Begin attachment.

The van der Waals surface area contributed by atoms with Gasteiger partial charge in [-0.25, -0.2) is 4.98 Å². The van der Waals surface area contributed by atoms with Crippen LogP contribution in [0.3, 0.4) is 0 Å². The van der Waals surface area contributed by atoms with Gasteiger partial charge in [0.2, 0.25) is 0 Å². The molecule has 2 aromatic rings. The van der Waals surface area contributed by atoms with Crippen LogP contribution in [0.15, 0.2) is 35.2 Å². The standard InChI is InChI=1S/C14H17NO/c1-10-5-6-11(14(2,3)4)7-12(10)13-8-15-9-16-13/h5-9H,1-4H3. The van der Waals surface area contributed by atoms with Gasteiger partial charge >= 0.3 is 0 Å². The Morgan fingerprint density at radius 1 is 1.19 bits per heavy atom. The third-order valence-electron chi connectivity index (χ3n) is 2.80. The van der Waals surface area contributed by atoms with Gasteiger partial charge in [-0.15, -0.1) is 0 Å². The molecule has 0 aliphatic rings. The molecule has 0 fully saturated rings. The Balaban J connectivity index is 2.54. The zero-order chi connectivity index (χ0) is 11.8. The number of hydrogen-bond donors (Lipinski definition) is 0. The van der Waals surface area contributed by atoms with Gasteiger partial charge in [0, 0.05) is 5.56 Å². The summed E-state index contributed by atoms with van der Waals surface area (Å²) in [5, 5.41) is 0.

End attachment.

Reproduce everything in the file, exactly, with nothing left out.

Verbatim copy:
The van der Waals surface area contributed by atoms with Gasteiger partial charge in [-0.25, -0.2) is 4.98 Å². The van der Waals surface area contributed by atoms with Crippen LogP contribution in [0.3, 0.4) is 0 Å². The van der Waals surface area contributed by atoms with Gasteiger partial charge in [0.2, 0.25) is 0 Å². The molecule has 2 aromatic rings. The van der Waals surface area contributed by atoms with Crippen LogP contribution in [0.15, 0.2) is 35.2 Å². The standard InChI is InChI=1S/C14H17NO/c1-10-5-6-11(14(2,3)4)7-12(10)13-8-15-9-16-13/h5-9H,1-4H3. The van der Waals surface area contributed by atoms with Gasteiger partial charge >= 0.3 is 0 Å². The Morgan fingerprint density at radius 1 is 1.19 bits per heavy atom. The third-order valence-electron chi connectivity index (χ3n) is 2.80. The van der Waals surface area contributed by atoms with Gasteiger partial charge in [-0.15, -0.1) is 0 Å². The molecule has 0 aliphatic rings. The molecule has 0 fully saturated rings. The Balaban J connectivity index is 2.54. The zero-order chi connectivity index (χ0) is 11.8. The number of hydrogen-bond donors (Lipinski definition) is 0. The van der Waals surface area contributed by atoms with Gasteiger partial charge in [0, 0.05) is 5.56 Å². The summed E-state index contributed by atoms with van der Waals surface area (Å²) in [5, 5.41) is 0.